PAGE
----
A United States citizen was arrested Wednesday in Libya by government officials for Christian proselytism, which is an attempt to convert a person to another religion.
According to AFP News, the citizen, Jeff Wilson, was working as a private school teacher and reportedly the CEO and founder of a business consulting firm.
Libya’s Internal Security Agency announced Wednesday that an American had been arrested for “inciting our children to renounce Islam and convert to Christianity.”
In a statement, the U.S. State Department said, “We are aware of American citizen’s detention by an “armed militia” in Tripoli, and we are working to provide all forms of required assistance. The safety of US citizens abroad is our priority.”
According to the State Department, “Proselytizing and the distribution or publication of information aimed at changing the country’s “social structure” is effectively illegal, and the circulation of non-Islamic religious materials, missionary activity, or speech considered “offensive to Muslims” is banned. “
“The criminal code effectively prohibits conversion from Islam, according to scholars and human rights advocates. According to one press report, the Special Deterrence Forces (SDF), a Salafist militia nominally aligned with the Government of National Unity (GNU) in Tripoli, engaged in Islamic religious policing in the capital. According to human rights activists, the SDF continued to be involved in a number of arrests and detentions of individuals whom it accused of violating Islamic law,” said the State Department.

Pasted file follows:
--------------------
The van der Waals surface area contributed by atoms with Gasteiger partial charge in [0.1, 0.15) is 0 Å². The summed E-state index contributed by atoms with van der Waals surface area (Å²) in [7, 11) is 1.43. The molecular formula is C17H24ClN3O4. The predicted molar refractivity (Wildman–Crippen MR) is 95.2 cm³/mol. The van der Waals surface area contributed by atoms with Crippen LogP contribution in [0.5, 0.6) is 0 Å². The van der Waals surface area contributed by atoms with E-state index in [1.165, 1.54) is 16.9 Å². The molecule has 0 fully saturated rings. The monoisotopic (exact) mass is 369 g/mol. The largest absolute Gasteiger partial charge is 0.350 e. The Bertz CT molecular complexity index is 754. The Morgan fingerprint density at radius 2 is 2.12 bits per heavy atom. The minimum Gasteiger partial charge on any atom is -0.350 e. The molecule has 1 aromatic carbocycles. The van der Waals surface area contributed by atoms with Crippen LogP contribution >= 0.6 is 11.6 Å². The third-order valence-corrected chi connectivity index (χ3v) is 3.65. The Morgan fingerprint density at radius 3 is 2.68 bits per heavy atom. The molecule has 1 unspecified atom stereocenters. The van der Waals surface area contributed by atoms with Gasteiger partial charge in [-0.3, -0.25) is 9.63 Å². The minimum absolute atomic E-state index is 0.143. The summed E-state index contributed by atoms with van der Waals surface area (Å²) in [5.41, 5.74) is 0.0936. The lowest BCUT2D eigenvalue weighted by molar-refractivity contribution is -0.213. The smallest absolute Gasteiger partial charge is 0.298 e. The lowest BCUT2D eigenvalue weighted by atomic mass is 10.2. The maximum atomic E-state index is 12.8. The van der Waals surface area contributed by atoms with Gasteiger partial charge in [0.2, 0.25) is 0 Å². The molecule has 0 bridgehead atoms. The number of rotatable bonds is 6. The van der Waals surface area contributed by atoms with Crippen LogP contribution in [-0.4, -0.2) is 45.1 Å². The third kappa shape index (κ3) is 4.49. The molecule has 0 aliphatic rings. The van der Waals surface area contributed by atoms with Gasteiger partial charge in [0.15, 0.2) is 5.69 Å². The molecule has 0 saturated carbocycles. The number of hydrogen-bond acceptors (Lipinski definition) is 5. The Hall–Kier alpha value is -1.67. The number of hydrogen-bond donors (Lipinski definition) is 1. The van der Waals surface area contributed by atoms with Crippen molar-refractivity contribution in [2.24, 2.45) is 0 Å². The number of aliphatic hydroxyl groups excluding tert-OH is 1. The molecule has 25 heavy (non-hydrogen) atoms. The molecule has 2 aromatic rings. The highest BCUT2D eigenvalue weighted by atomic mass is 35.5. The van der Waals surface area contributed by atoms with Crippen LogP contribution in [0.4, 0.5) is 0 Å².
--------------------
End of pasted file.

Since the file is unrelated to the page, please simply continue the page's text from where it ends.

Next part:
Human rights activists said freedom of conscience for converts to Christianity, atheists, and Muslims who deviated from Salafist interpretations of Islam was not respected.
Multiple authorities and armed groups vied for influence and territorial control, with limited effective exercise of government authority in practice, according to international observers.
According to Christian NGOs such as MEC, Open Doors USA, and The Voice of the Martyrs, Muslims who converted to another religion faced intense social and economic pressure to renounce their faith and return to Islam.
Sources also reported converts to other religions, as well as atheists and agnostics, faced threats of violence or dismissal from employment and hostility from their families and communities because of their beliefs.
According to the World Organization of the Jews of Libya, an abandoned synagogue in Tripoli was being converted without permission into an Islamic religious center.
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